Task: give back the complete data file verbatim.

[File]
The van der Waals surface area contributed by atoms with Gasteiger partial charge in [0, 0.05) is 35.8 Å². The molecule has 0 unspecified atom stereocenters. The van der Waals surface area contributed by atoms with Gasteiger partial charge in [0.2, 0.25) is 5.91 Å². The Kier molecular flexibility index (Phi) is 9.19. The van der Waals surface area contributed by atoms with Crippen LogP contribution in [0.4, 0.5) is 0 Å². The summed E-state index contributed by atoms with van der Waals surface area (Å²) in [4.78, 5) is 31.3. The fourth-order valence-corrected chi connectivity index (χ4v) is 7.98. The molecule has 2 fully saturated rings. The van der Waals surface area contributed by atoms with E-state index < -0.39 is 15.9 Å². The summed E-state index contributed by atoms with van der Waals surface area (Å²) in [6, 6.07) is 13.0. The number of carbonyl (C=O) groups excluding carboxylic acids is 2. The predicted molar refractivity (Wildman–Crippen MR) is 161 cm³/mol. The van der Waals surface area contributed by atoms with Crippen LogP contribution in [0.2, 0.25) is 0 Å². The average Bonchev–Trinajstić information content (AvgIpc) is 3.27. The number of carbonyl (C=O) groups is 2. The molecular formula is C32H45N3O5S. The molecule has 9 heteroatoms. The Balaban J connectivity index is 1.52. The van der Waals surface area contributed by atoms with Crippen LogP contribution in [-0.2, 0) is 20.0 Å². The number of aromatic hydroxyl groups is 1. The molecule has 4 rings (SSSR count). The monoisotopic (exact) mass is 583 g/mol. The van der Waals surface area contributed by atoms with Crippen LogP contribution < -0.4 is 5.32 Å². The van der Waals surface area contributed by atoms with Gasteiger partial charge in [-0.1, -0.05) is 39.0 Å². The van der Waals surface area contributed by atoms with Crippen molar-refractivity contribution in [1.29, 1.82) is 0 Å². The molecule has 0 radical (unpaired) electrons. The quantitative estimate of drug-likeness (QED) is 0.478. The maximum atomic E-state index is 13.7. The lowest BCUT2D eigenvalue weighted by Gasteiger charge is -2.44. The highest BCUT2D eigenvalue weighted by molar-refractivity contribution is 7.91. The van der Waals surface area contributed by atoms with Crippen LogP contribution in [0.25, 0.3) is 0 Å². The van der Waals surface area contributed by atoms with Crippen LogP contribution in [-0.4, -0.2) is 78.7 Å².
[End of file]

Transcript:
The van der Waals surface area contributed by atoms with Gasteiger partial charge in [0, 0.05) is 35.8 Å². The molecule has 0 unspecified atom stereocenters. The van der Waals surface area contributed by atoms with Gasteiger partial charge in [0.2, 0.25) is 5.91 Å². The Kier molecular flexibility index (Phi) is 9.19. The van der Waals surface area contributed by atoms with Crippen LogP contribution in [0.4, 0.5) is 0 Å². The summed E-state index contributed by atoms with van der Waals surface area (Å²) in [4.78, 5) is 31.3. The fourth-order valence-corrected chi connectivity index (χ4v) is 7.98. The molecule has 2 fully saturated rings. The van der Waals surface area contributed by atoms with E-state index < -0.39 is 15.9 Å². The summed E-state index contributed by atoms with van der Waals surface area (Å²) in [6, 6.07) is 13.0. The number of carbonyl (C=O) groups excluding carboxylic acids is 2. The predicted molar refractivity (Wildman–Crippen MR) is 161 cm³/mol. The van der Waals surface area contributed by atoms with Crippen LogP contribution in [0.2, 0.25) is 0 Å². The average Bonchev–Trinajstić information content (AvgIpc) is 3.27. The number of carbonyl (C=O) groups is 2. The molecular formula is C32H45N3O5S. The molecule has 9 heteroatoms. The Balaban J connectivity index is 1.52. The van der Waals surface area contributed by atoms with Crippen LogP contribution in [-0.2, 0) is 20.0 Å². The number of aromatic hydroxyl groups is 1. The molecule has 4 rings (SSSR count). The monoisotopic (exact) mass is 583 g/mol. The van der Waals surface area contributed by atoms with Crippen LogP contribution < -0.4 is 5.32 Å². The van der Waals surface area contributed by atoms with Gasteiger partial charge in [-0.1, -0.05) is 39.0 Å². The van der Waals surface area contributed by atoms with Crippen molar-refractivity contribution in [1.29, 1.82) is 0 Å². The molecule has 0 radical (unpaired) electrons. The quantitative estimate of drug-likeness (QED) is 0.478. The maximum atomic E-state index is 13.7. The lowest BCUT2D eigenvalue weighted by Gasteiger charge is -2.44. The highest BCUT2D eigenvalue weighted by molar-refractivity contribution is 7.91. The van der Waals surface area contributed by atoms with Crippen LogP contribution in [0.25, 0.3) is 0 Å². The van der Waals surface area contributed by atoms with Crippen LogP contribution in [-0.4, -0.2) is 78.7 Å².